Just a few funnies, because there were too many to recount them all:

I was talking to Josiah, who will be 6 in April, about something and brought up Geno, my nephew. Josiah knows Geno because we all vacation together every year but I was trying to give him context.

Me: “You remember Geno, right? From Lorien? The big guy with the red hair? Well, I’m his aunt.”

J, puzzled look on his face, “Well you ARE Aunt Weenie!”

Right. I’m basically everyone’s aunt or practically their aunt. No wonder it is confusing when I use that to clarify how I’m connected to people.

I had a proud moment when I managed to convince the kids I was in their game while not moving off the rocking chair on the patio for a good 40 minutes. The way to do this is with convincing imaginary armies. For instance, J tells me he is a flying mouse and I’m the bad guy trying to get him. While not moving from said rocking chair, I issue an order for my army of flying cats to capture him. Racing through the yard, J turns into a flying dog with an army of flying cheetahs. Moments later, he returns and puts his hands out in front of me, “You captured me! You have to take me to the jungle jail (our favorite thing all weekend apparently).”  “Captain!” I called to my invisible captain. “Take this man to prison and make sure he doesn’t escape.” J goes willingly with said invisible captain, only to go tearing by a few minutes later, announcing that he killed my captain and escaped jail. More escaping of flying cat armies ensued,  all from my comfortable and relaxing spot on the rocking chair. Please don’t tell the kids I wasn’t actually physically chasing them the whole time.


The kids love a good story. “Tell us a stowy about me and Abby and you and Suzie and Daisy.” Seeing as they have spent exactly 20 minutes in the company of Suzie and Daisy in their whole life (and it was long ago they don’t even remember it), what they want is an imaginary story of what might be. You can start  with an actual story of some fascinating (or not) thing the dogs do, but then you have to weave the kids into the story. “Tell us a stoooowy!” My favorite was telling them about Stick Day, because now they believe Stick Day at Aunt Weenie’s to be a magical, unforgettable experience, even having never been there. (Muhahahaha)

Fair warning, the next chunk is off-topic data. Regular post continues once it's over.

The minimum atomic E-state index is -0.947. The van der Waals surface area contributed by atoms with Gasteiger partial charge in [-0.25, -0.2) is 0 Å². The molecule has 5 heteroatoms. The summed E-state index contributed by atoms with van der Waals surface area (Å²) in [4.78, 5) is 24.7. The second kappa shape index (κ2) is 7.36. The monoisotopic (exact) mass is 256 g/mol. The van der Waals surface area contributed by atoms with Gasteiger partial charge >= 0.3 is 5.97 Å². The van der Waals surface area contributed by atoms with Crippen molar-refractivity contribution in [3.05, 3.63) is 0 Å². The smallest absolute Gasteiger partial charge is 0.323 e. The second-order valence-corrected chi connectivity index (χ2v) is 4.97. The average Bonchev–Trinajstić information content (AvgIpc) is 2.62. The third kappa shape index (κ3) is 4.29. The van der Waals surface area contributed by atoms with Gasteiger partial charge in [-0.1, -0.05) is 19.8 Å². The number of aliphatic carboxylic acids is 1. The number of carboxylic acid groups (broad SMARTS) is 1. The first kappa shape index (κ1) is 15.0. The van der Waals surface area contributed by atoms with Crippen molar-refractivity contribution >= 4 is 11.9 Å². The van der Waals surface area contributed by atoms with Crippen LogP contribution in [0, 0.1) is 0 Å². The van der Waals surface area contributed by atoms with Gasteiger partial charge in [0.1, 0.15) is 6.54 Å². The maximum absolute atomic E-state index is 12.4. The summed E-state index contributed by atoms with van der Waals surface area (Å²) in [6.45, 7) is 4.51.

“Once upon a time, there was an aunt who lived in a little yellow house…”

“AUNT WEENIE,”” they yell in unison. 

“When the snow all melted after a long winter, she went outside and looked around. There were HUNDREDS of sticks on the ground (I’m not making this up). “What am I going to do?” She said. “How will I ever pick up all these sticks by myself?!?!””

The suspense grows. The girls are wide eyed imagining the horror of poor Aunt Weenie faced with such trials. 

“So she invited her favorite kid friends to come over.”


“Yes, and Abby and Lydia were visiting.”


“Josiah and Lydia and Abby and Clara were all there.”

WE WERE THERE!!!!!!!!!!!!!!!

“First Aunt Reenie had all the kids line up and she divided them into teams.”

And I won?!?!?!?

No I won!

Wahhhh but I want to win! 

Thankfully, the wise Aunt Reenie in the story put all three kids on the same imaginary team.


The story continued … “Aunt Reenie gave each team a blue tarp and said “On your mark… get set… GO!”  She set her timer and all of the kids picked up sticks as fast as they could, putting them onto a big pile on their tarps.”

L: “I picked up sticks SO FAST so I COULD WIN and get socowate (chocolate)” makes her crazy eyes at me – clearly this is the second time she heard this story. 

J: “And I picked up sticks the FASTEST OF ALL!” 

A: “And I was pwetending I was a baby picking up sticks.”

“All of the children picked up sticks as fast as they could. The piles of sticks on the tarps grew larger and larger…”

L: “Bigger than me???” 

“They were even taller than Lydia!”


Aunt Reenie looked very carefully at all the piles of sticks to see which one was the largest.


The children had all picked up a lot of sticks and ALL of the stick piles were very large.

Lydia’s eyes get very wide, nervous for the outcome.

“But in the end, the pile that Geno and Josiah and Ly…”


“The children played in the yard all day and at the end of the day, they made a bonfire with the sticks they had collected, and everyone roasted marshmallows. And that was the magic of stick day.”

With a long sigh, Abby says “I can’t wait for Stick Day.” 

“Me neither,” said Josiah, “I wish Stick Day was today.”

“I LOVE STICK DAY!” said Lydia.

They asked for the Stick Day story several times over the weekend, and with each telling, the magic of the day grew. I do believe Aunt Weenie may be having an impromptu Stick Day in August that coincides with their visit to Michigan.

The third telling when something like this:

“Once upon a time, in a little yellow house…”


“After a long snowy winter, she walked outside…”

STICK DAY!!!!!!!!!!!!!!!!!!!!!!!!!!!!!!!!

And then it went much as the first and second telling. And in case you’re wondering, Stick Day IS magical.

I convinced Jeremy to do something halfway on the play structure kitchen we built, and gave myself some long overdue half ass points. It might be that I can only encourage that kind of thing on other people’s project, but I’m giving myself the points anyway. (Sorry Jer).

I arrived home late Monday night,  a good friend staying up way too late to get me home. I open the door to excited pups who spent the weekend with two of my cousins, who obviously took good care of them. I’m so thankful I got a few days away from the office, a few days away from the home project, and a few wonderful days with people I love. I am so blessed to have family that are such good friends.

And now on with regularly scheduled winter…

I saw Jesus

I was grocery shopping on Friday night – a tragically bad time to grocery shop. I’ve noticed I get a little road ragey in the grocery store after work. It is always a bad time because everyone else is there and somehow it is usually when I squeeze it in because it is convenient and on my way home. Tonight was no different.